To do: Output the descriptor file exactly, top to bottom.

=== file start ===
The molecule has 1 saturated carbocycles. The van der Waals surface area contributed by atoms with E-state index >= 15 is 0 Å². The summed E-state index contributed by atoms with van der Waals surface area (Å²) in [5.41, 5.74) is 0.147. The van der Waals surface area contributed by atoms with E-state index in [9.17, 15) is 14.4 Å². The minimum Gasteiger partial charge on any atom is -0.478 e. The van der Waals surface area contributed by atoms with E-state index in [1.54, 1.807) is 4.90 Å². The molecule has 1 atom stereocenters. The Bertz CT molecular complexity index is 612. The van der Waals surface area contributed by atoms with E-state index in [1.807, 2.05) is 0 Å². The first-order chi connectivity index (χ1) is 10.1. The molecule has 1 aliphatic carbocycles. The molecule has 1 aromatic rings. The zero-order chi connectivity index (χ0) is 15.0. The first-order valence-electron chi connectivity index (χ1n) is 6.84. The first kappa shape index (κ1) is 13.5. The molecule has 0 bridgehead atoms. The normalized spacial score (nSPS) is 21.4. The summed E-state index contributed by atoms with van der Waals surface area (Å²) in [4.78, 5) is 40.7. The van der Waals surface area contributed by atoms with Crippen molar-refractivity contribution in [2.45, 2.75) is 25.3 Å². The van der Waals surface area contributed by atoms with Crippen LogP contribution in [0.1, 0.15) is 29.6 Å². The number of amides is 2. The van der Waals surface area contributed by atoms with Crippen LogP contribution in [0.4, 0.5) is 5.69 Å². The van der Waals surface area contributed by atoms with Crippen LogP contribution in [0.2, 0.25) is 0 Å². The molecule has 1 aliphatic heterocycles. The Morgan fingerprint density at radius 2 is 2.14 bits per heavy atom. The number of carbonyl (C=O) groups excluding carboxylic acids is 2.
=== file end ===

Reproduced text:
The molecule has 1 saturated carbocycles. The van der Waals surface area contributed by atoms with E-state index >= 15 is 0 Å². The summed E-state index contributed by atoms with van der Waals surface area (Å²) in [5.41, 5.74) is 0.147. The van der Waals surface area contributed by atoms with E-state index in [9.17, 15) is 14.4 Å². The minimum Gasteiger partial charge on any atom is -0.478 e. The van der Waals surface area contributed by atoms with E-state index in [1.54, 1.807) is 4.90 Å². The molecule has 1 atom stereocenters. The Bertz CT molecular complexity index is 612. The van der Waals surface area contributed by atoms with E-state index in [1.807, 2.05) is 0 Å². The first-order chi connectivity index (χ1) is 10.1. The molecule has 1 aliphatic carbocycles. The molecule has 1 aromatic rings. The zero-order chi connectivity index (χ0) is 15.0. The first-order valence-electron chi connectivity index (χ1n) is 6.84. The first kappa shape index (κ1) is 13.5. The molecule has 0 bridgehead atoms. The normalized spacial score (nSPS) is 21.4. The summed E-state index contributed by atoms with van der Waals surface area (Å²) in [4.78, 5) is 40.7. The van der Waals surface area contributed by atoms with Crippen molar-refractivity contribution in [2.45, 2.75) is 25.3 Å². The van der Waals surface area contributed by atoms with Crippen LogP contribution in [0.1, 0.15) is 29.6 Å². The number of amides is 2. The van der Waals surface area contributed by atoms with Crippen LogP contribution in [0.4, 0.5) is 5.69 Å². The van der Waals surface area contributed by atoms with Crippen LogP contribution in [0.2, 0.25) is 0 Å². The molecule has 1 aliphatic heterocycles. The Morgan fingerprint density at radius 2 is 2.14 bits per heavy atom. The number of carbonyl (C=O) groups excluding carboxylic acids is 2.